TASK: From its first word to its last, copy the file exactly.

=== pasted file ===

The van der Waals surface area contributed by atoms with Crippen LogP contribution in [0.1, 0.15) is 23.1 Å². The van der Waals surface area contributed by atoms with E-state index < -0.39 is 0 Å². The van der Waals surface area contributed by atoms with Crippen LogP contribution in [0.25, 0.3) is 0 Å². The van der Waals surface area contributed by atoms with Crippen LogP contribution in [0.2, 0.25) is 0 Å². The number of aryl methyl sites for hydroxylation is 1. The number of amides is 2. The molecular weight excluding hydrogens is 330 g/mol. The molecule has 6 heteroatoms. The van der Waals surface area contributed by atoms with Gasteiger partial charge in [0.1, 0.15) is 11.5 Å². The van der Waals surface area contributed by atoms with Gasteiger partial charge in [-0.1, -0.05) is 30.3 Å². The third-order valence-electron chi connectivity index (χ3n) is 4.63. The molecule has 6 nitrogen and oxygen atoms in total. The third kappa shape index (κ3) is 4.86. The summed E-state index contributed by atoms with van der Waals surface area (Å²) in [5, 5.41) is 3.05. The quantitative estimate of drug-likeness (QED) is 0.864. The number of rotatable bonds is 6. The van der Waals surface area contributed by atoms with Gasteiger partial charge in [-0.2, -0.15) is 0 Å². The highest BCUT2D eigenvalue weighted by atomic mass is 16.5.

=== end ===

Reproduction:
The van der Waals surface area contributed by atoms with Crippen LogP contribution in [0.1, 0.15) is 23.1 Å². The van der Waals surface area contributed by atoms with E-state index < -0.39 is 0 Å². The van der Waals surface area contributed by atoms with Crippen LogP contribution in [0.25, 0.3) is 0 Å². The van der Waals surface area contributed by atoms with Crippen LogP contribution in [0.2, 0.25) is 0 Å². The number of aryl methyl sites for hydroxylation is 1. The number of amides is 2. The molecular weight excluding hydrogens is 330 g/mol. The molecule has 6 heteroatoms. The van der Waals surface area contributed by atoms with Gasteiger partial charge in [0.1, 0.15) is 11.5 Å². The van der Waals surface area contributed by atoms with Gasteiger partial charge in [-0.1, -0.05) is 30.3 Å². The third-order valence-electron chi connectivity index (χ3n) is 4.63. The molecule has 6 nitrogen and oxygen atoms in total. The third kappa shape index (κ3) is 4.86. The summed E-state index contributed by atoms with van der Waals surface area (Å²) in [5, 5.41) is 3.05. The quantitative estimate of drug-likeness (QED) is 0.864. The number of rotatable bonds is 6. The van der Waals surface area contributed by atoms with Gasteiger partial charge in [-0.2, -0.15) is 0 Å². The highest BCUT2D eigenvalue weighted by atomic mass is 16.5.